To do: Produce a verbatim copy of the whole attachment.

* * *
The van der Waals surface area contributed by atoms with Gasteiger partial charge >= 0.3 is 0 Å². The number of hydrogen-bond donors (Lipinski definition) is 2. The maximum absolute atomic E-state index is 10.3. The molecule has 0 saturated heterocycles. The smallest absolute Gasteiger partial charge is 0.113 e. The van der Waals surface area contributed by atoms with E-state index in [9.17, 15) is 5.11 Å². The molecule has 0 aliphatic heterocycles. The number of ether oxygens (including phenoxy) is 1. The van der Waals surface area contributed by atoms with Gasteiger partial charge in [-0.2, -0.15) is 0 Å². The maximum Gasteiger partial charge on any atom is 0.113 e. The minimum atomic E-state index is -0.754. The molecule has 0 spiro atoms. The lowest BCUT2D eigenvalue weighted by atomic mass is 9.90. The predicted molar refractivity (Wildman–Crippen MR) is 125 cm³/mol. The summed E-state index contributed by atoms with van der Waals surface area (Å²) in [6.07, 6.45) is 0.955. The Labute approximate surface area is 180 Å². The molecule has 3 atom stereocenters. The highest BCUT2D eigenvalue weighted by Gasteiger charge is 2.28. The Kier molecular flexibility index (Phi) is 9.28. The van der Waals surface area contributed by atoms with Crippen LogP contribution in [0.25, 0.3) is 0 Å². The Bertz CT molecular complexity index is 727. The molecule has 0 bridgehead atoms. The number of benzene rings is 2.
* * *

The van der Waals surface area contributed by atoms with Gasteiger partial charge >= 0.3 is 0 Å². The number of hydrogen-bond donors (Lipinski definition) is 2. The maximum absolute atomic E-state index is 10.3. The molecule has 0 saturated heterocycles. The smallest absolute Gasteiger partial charge is 0.113 e. The van der Waals surface area contributed by atoms with E-state index in [9.17, 15) is 5.11 Å². The molecule has 0 aliphatic heterocycles. The number of ether oxygens (including phenoxy) is 1. The van der Waals surface area contributed by atoms with Gasteiger partial charge in [-0.2, -0.15) is 0 Å². The maximum Gasteiger partial charge on any atom is 0.113 e. The minimum atomic E-state index is -0.754. The molecule has 0 spiro atoms. The lowest BCUT2D eigenvalue weighted by atomic mass is 9.90. The predicted molar refractivity (Wildman–Crippen MR) is 125 cm³/mol. The summed E-state index contributed by atoms with van der Waals surface area (Å²) in [6.07, 6.45) is 0.955. The Labute approximate surface area is 180 Å². The molecule has 3 atom stereocenters. The highest BCUT2D eigenvalue weighted by Gasteiger charge is 2.28. The Kier molecular flexibility index (Phi) is 9.28. The van der Waals surface area contributed by atoms with Crippen LogP contribution in [0.25, 0.3) is 0 Å². The Bertz CT molecular complexity index is 727. The molecule has 0 bridgehead atoms. The number of benzene rings is 2.